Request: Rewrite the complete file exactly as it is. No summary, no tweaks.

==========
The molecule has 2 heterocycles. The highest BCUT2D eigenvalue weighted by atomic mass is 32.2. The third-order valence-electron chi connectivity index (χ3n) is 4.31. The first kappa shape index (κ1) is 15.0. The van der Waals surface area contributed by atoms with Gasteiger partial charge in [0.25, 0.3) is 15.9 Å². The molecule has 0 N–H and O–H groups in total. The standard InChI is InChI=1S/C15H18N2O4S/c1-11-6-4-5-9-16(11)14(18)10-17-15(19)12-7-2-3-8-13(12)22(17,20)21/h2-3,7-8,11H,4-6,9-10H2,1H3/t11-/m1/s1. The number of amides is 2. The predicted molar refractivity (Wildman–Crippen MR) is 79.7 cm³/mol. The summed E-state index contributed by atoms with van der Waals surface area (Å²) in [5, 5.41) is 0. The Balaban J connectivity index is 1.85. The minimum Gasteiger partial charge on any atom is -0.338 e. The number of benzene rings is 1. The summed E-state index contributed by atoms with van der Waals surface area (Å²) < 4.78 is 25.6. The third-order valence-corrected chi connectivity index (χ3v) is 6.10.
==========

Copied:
The molecule has 2 heterocycles. The highest BCUT2D eigenvalue weighted by atomic mass is 32.2. The third-order valence-electron chi connectivity index (χ3n) is 4.31. The first kappa shape index (κ1) is 15.0. The van der Waals surface area contributed by atoms with Gasteiger partial charge in [0.25, 0.3) is 15.9 Å². The molecule has 0 N–H and O–H groups in total. The standard InChI is InChI=1S/C15H18N2O4S/c1-11-6-4-5-9-16(11)14(18)10-17-15(19)12-7-2-3-8-13(12)22(17,20)21/h2-3,7-8,11H,4-6,9-10H2,1H3/t11-/m1/s1. The number of amides is 2. The predicted molar refractivity (Wildman–Crippen MR) is 79.7 cm³/mol. The summed E-state index contributed by atoms with van der Waals surface area (Å²) in [5, 5.41) is 0. The Balaban J connectivity index is 1.85. The minimum Gasteiger partial charge on any atom is -0.338 e. The number of benzene rings is 1. The summed E-state index contributed by atoms with van der Waals surface area (Å²) < 4.78 is 25.6. The third-order valence-corrected chi connectivity index (χ3v) is 6.10.